1. Visualize your destination. Visualize having accomplished your goals in all of their details. Be as specific as possible but make it fun. Enjoy seeing the final result.

2. Go back from the end goal. Look backward in time to the present day. Visualize what you, your business and your people need to achieve to reach your objective. What needs to happen? What resources will you need? What strategies do you need to take? Stay general first; later you can drill down to reach higher levels of detail.

3. Now, play the movie script of your strategy forward. Visualize all events unfolding as you have planned, but pay special attention to what you might have missed. What are the flaws in your plan? Where do you need more information? Where do you need outside expertise?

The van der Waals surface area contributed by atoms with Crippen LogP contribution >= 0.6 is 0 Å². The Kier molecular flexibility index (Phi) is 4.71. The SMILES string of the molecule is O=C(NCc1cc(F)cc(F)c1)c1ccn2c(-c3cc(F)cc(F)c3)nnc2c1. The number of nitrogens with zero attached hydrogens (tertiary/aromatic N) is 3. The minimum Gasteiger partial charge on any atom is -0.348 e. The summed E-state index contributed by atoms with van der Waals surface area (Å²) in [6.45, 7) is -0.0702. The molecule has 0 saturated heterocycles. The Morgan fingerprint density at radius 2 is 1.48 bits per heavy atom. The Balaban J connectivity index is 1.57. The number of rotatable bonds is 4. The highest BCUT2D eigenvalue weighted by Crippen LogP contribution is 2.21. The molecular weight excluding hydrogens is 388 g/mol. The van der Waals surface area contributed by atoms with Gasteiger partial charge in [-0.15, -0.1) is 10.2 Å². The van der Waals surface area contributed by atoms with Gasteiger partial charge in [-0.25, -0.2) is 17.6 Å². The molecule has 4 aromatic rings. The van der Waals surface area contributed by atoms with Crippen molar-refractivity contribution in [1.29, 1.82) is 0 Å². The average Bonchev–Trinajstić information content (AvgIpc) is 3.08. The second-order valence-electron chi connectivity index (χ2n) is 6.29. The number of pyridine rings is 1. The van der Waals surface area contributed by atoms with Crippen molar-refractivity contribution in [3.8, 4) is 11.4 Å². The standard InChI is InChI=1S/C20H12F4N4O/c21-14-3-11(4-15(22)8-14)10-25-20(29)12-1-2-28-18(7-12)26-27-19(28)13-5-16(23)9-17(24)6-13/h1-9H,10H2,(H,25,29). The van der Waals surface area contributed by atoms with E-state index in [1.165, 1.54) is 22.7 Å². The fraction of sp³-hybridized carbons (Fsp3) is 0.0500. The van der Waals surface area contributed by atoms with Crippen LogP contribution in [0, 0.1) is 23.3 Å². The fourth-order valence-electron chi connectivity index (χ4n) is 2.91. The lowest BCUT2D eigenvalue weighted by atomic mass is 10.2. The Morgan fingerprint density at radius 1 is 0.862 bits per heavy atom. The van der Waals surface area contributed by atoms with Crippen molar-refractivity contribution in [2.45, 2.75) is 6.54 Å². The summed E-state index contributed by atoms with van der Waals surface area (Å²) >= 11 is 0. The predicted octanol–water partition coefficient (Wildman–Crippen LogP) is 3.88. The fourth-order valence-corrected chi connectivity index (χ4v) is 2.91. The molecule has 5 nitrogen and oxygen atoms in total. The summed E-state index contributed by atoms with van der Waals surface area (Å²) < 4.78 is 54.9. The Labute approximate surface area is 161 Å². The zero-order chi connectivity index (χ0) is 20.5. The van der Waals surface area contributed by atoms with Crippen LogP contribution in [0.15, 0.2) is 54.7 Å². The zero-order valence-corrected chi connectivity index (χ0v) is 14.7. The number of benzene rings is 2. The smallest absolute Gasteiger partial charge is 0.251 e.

4. In the future, when circumstances change or something unexpected happens, repeat steps No. 1 to 3 to see the new strategies needed to reach your objectives. What will have to change? Play the movie script backward from the future and forward from the present so that you become very adept at the different scenarios and can adjust quickly when needed. INQ

Tom Oliver, a “global management guru” (Bloomberg), is the chair of The Tom Oliver Group, the trusted advisor and counselor to many of the world’s most influential family businesses, medium-sized enterprises, market leaders and global conglomerates. For more information and inquiries: www.TomOliverGroup.com or email